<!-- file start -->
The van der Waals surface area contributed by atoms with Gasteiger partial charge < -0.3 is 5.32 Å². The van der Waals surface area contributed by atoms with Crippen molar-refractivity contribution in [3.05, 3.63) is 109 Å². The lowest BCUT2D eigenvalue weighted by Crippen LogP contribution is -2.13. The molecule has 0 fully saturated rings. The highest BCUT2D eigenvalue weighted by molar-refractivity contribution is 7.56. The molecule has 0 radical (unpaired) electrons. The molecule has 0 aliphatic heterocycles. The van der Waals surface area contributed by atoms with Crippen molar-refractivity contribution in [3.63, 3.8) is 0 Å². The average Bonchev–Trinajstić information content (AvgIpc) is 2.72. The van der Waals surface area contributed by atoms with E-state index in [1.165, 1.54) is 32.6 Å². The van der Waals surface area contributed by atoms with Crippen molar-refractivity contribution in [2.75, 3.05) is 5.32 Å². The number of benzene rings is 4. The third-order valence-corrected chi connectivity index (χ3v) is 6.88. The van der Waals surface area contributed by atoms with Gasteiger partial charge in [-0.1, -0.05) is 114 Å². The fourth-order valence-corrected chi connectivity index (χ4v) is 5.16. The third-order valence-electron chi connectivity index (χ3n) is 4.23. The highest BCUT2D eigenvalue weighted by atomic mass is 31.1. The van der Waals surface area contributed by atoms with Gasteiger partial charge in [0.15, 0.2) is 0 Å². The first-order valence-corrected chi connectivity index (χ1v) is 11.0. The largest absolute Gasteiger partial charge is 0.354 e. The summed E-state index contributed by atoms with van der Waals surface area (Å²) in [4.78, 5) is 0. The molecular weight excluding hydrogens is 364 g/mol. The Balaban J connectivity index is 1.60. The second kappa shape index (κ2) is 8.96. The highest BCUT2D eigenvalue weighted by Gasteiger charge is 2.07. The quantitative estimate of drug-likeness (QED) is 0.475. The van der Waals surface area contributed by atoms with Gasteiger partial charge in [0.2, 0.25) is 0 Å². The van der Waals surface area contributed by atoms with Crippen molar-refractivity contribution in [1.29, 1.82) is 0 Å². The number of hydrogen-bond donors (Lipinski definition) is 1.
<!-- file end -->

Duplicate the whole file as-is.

The van der Waals surface area contributed by atoms with Gasteiger partial charge < -0.3 is 5.32 Å². The van der Waals surface area contributed by atoms with Crippen molar-refractivity contribution in [3.05, 3.63) is 109 Å². The lowest BCUT2D eigenvalue weighted by Crippen LogP contribution is -2.13. The molecule has 0 fully saturated rings. The highest BCUT2D eigenvalue weighted by molar-refractivity contribution is 7.56. The molecule has 0 radical (unpaired) electrons. The molecule has 0 aliphatic heterocycles. The van der Waals surface area contributed by atoms with Crippen molar-refractivity contribution in [3.63, 3.8) is 0 Å². The average Bonchev–Trinajstić information content (AvgIpc) is 2.72. The van der Waals surface area contributed by atoms with E-state index in [1.165, 1.54) is 32.6 Å². The van der Waals surface area contributed by atoms with Crippen molar-refractivity contribution in [2.75, 3.05) is 5.32 Å². The number of benzene rings is 4. The third-order valence-corrected chi connectivity index (χ3v) is 6.88. The van der Waals surface area contributed by atoms with Gasteiger partial charge in [-0.1, -0.05) is 114 Å². The fourth-order valence-corrected chi connectivity index (χ4v) is 5.16. The third-order valence-electron chi connectivity index (χ3n) is 4.23. The highest BCUT2D eigenvalue weighted by atomic mass is 31.1. The van der Waals surface area contributed by atoms with Gasteiger partial charge in [0.15, 0.2) is 0 Å². The first-order valence-corrected chi connectivity index (χ1v) is 11.0. The largest absolute Gasteiger partial charge is 0.354 e. The summed E-state index contributed by atoms with van der Waals surface area (Å²) in [4.78, 5) is 0. The molecular weight excluding hydrogens is 364 g/mol. The Balaban J connectivity index is 1.60. The second kappa shape index (κ2) is 8.96. The highest BCUT2D eigenvalue weighted by Gasteiger charge is 2.07. The quantitative estimate of drug-likeness (QED) is 0.475. The van der Waals surface area contributed by atoms with Gasteiger partial charge in [0.2, 0.25) is 0 Å². The van der Waals surface area contributed by atoms with Crippen molar-refractivity contribution in [1.29, 1.82) is 0 Å². The number of hydrogen-bond donors (Lipinski definition) is 1.